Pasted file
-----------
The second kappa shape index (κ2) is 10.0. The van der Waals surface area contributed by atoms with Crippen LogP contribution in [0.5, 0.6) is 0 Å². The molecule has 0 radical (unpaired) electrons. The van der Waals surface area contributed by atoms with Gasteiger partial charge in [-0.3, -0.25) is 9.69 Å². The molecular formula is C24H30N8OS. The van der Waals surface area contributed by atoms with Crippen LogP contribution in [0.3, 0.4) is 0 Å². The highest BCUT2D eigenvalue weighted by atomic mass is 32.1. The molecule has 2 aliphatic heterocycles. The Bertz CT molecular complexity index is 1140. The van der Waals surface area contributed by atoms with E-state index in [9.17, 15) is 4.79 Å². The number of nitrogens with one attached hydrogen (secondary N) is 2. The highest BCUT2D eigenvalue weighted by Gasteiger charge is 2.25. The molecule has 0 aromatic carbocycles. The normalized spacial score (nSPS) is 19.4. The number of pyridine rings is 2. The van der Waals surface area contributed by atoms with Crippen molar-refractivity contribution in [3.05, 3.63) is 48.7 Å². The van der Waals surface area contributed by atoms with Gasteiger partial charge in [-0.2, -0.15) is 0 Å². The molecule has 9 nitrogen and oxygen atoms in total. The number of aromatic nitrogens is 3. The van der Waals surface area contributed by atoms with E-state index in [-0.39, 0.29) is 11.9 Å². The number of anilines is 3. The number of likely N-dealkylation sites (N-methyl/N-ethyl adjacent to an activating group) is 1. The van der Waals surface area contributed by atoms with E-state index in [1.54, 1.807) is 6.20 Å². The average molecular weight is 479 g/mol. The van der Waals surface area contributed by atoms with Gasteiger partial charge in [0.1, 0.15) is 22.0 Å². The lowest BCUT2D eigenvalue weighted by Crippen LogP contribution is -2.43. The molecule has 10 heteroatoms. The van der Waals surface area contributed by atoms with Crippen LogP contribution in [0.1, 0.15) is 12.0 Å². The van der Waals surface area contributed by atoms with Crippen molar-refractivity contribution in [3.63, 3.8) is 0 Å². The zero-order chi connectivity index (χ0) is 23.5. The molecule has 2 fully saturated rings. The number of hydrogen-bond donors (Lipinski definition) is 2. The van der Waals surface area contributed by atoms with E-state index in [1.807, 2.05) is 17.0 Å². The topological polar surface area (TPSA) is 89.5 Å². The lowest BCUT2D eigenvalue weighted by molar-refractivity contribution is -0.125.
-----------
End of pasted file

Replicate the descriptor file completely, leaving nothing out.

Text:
The second kappa shape index (κ2) is 10.0. The van der Waals surface area contributed by atoms with Crippen LogP contribution in [0.5, 0.6) is 0 Å². The molecule has 0 radical (unpaired) electrons. The van der Waals surface area contributed by atoms with Gasteiger partial charge in [-0.3, -0.25) is 9.69 Å². The molecular formula is C24H30N8OS. The van der Waals surface area contributed by atoms with Crippen LogP contribution in [0.3, 0.4) is 0 Å². The highest BCUT2D eigenvalue weighted by atomic mass is 32.1. The molecule has 2 aliphatic heterocycles. The Bertz CT molecular complexity index is 1140. The van der Waals surface area contributed by atoms with E-state index in [9.17, 15) is 4.79 Å². The number of nitrogens with one attached hydrogen (secondary N) is 2. The highest BCUT2D eigenvalue weighted by Gasteiger charge is 2.25. The molecule has 0 aromatic carbocycles. The normalized spacial score (nSPS) is 19.4. The number of pyridine rings is 2. The van der Waals surface area contributed by atoms with Crippen molar-refractivity contribution in [3.05, 3.63) is 48.7 Å². The van der Waals surface area contributed by atoms with Gasteiger partial charge in [-0.2, -0.15) is 0 Å². The molecule has 9 nitrogen and oxygen atoms in total. The number of aromatic nitrogens is 3. The van der Waals surface area contributed by atoms with E-state index in [-0.39, 0.29) is 11.9 Å². The number of anilines is 3. The number of likely N-dealkylation sites (N-methyl/N-ethyl adjacent to an activating group) is 1. The van der Waals surface area contributed by atoms with E-state index in [1.54, 1.807) is 6.20 Å². The average molecular weight is 479 g/mol. The van der Waals surface area contributed by atoms with Gasteiger partial charge in [0.1, 0.15) is 22.0 Å². The lowest BCUT2D eigenvalue weighted by Crippen LogP contribution is -2.43. The molecule has 10 heteroatoms. The van der Waals surface area contributed by atoms with Crippen LogP contribution in [0.1, 0.15) is 12.0 Å². The van der Waals surface area contributed by atoms with Crippen molar-refractivity contribution in [3.63, 3.8) is 0 Å². The zero-order chi connectivity index (χ0) is 23.5. The molecule has 2 fully saturated rings. The number of hydrogen-bond donors (Lipinski definition) is 2. The van der Waals surface area contributed by atoms with E-state index in [1.807, 2.05) is 17.0 Å². The topological polar surface area (TPSA) is 89.5 Å². The lowest BCUT2D eigenvalue weighted by molar-refractivity contribution is -0.125.